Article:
NTIP shares have recently traded close to this number, so why would anyone buy shares? A few reasons. One reason is the calculations I made are extremely conservative. Another is that I have only included revenues from the Remote Power Patent, and only gone to 2020. Effectively what I have done is value the company assuming no revenues are brought in past 2020. The difficulty in an accurate estimate of revenues beyond the 2020 is that none of the other 60 patents currently held by Network-1 are generating meaningful income. As stated in the most recent 10-K, “There is generally a significant lag time between acquiring a patent portfolio and recognizing revenue from those patent assets” (Page 22). The closest thing to an estimate as to when the remaining patents will bring in revenue is a wild guess. That is why I did not feel comfortable including any revenues being realized after 2020. So, while the $2.87 seems low when shares have been trading within ~5% recently, one must remember that this figure represents exhausting the last bit of revenue from a single patent with no further revenues from the other 60 patents.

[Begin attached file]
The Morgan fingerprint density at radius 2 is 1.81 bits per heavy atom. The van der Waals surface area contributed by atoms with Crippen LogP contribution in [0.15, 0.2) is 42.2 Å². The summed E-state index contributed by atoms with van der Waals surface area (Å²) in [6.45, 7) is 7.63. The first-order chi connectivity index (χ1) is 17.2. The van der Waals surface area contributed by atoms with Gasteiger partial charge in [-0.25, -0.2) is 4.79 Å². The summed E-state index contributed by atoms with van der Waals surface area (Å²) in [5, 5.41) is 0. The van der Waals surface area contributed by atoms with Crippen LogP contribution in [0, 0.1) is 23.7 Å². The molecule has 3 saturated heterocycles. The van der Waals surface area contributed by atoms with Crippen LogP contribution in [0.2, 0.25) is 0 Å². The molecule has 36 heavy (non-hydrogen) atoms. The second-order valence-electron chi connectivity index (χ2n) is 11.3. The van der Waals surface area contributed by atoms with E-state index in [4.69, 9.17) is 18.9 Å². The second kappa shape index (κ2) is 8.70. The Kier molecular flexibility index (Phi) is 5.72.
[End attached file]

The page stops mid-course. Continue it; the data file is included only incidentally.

One could reasonably expect Network-1 to be able to monetize a significant portion of these remaining patents, so there is some upside potential. Though information is limited, the most promising patents appear to be in the M2M/IoT patent portfolio acquired in December 2017 (Page 4). Originally a portfolio of only 12 patents, the Machine-to-Machine/Internet of Things portfolio has grown to 18 over the course of 2018. These 18 patents relate to the authentication and the usage of embedded SIM cards in different mobile, machine to machine, and IoT applications. With IoT and mobile markets growing at exceptional rates, the acquisition of these patents appears to have been an intelligent investment. Security and identification of IoT devices has been a hot topic recently with many IoT devices lacking the same privacy features of more complex mobile devices. For a succinct article on the subject, I recommend this one from Cisco.

IoT devices lack the same sorts of security features that cell phones have, allowing hackers easy access to these devices. Perhaps one of the most unnerving instances of such was the lax security in Fiat-Chrysler's Uconnect infotainment system, where individuals were able to remotely control a Jeep on the highway. The growth of internet connected devices has outpaced the security for them, increasing the demand for the security measures contained in these patents. From the limited information in the Network-1 press releases, some of these patents include features such as 2-factor authentication as well as methods of communication between drones, automobiles, and other connected machines. As the market for connected devices continues to grow, eventual revenues from the M2M/IoT patent portfolio should be expected. For this reason, I see a lot of potential in Network-1.